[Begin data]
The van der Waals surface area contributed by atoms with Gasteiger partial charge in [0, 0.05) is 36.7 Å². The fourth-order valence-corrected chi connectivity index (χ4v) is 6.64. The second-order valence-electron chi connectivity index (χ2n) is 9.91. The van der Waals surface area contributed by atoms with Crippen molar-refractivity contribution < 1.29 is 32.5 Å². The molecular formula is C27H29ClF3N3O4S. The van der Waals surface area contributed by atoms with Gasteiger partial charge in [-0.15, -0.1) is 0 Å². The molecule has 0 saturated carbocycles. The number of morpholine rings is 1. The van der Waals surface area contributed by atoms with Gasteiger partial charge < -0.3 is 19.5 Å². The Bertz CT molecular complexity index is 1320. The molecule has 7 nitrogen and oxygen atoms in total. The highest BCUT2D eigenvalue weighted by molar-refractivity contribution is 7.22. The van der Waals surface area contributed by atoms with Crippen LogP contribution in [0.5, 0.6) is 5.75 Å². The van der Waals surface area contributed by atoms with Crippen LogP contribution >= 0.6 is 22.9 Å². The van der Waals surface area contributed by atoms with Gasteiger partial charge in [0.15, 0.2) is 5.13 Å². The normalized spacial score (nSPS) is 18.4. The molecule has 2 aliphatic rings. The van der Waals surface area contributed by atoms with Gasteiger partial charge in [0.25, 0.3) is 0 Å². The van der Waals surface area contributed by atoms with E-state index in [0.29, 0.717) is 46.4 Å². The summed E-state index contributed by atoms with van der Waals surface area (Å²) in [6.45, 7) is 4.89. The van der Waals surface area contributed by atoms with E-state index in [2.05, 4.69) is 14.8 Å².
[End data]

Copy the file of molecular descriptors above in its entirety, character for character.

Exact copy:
The van der Waals surface area contributed by atoms with Gasteiger partial charge in [0, 0.05) is 36.7 Å². The fourth-order valence-corrected chi connectivity index (χ4v) is 6.64. The second-order valence-electron chi connectivity index (χ2n) is 9.91. The van der Waals surface area contributed by atoms with Crippen molar-refractivity contribution < 1.29 is 32.5 Å². The molecular formula is C27H29ClF3N3O4S. The van der Waals surface area contributed by atoms with Gasteiger partial charge in [-0.15, -0.1) is 0 Å². The molecule has 0 saturated carbocycles. The number of morpholine rings is 1. The van der Waals surface area contributed by atoms with Gasteiger partial charge < -0.3 is 19.5 Å². The Bertz CT molecular complexity index is 1320. The molecule has 7 nitrogen and oxygen atoms in total. The highest BCUT2D eigenvalue weighted by molar-refractivity contribution is 7.22. The van der Waals surface area contributed by atoms with Crippen LogP contribution in [0.5, 0.6) is 5.75 Å². The van der Waals surface area contributed by atoms with Crippen LogP contribution >= 0.6 is 22.9 Å². The van der Waals surface area contributed by atoms with Gasteiger partial charge in [0.15, 0.2) is 5.13 Å². The normalized spacial score (nSPS) is 18.4. The molecule has 2 aliphatic rings. The van der Waals surface area contributed by atoms with Gasteiger partial charge in [0.25, 0.3) is 0 Å². The van der Waals surface area contributed by atoms with E-state index in [0.29, 0.717) is 46.4 Å². The summed E-state index contributed by atoms with van der Waals surface area (Å²) in [6.45, 7) is 4.89. The van der Waals surface area contributed by atoms with E-state index in [2.05, 4.69) is 14.8 Å².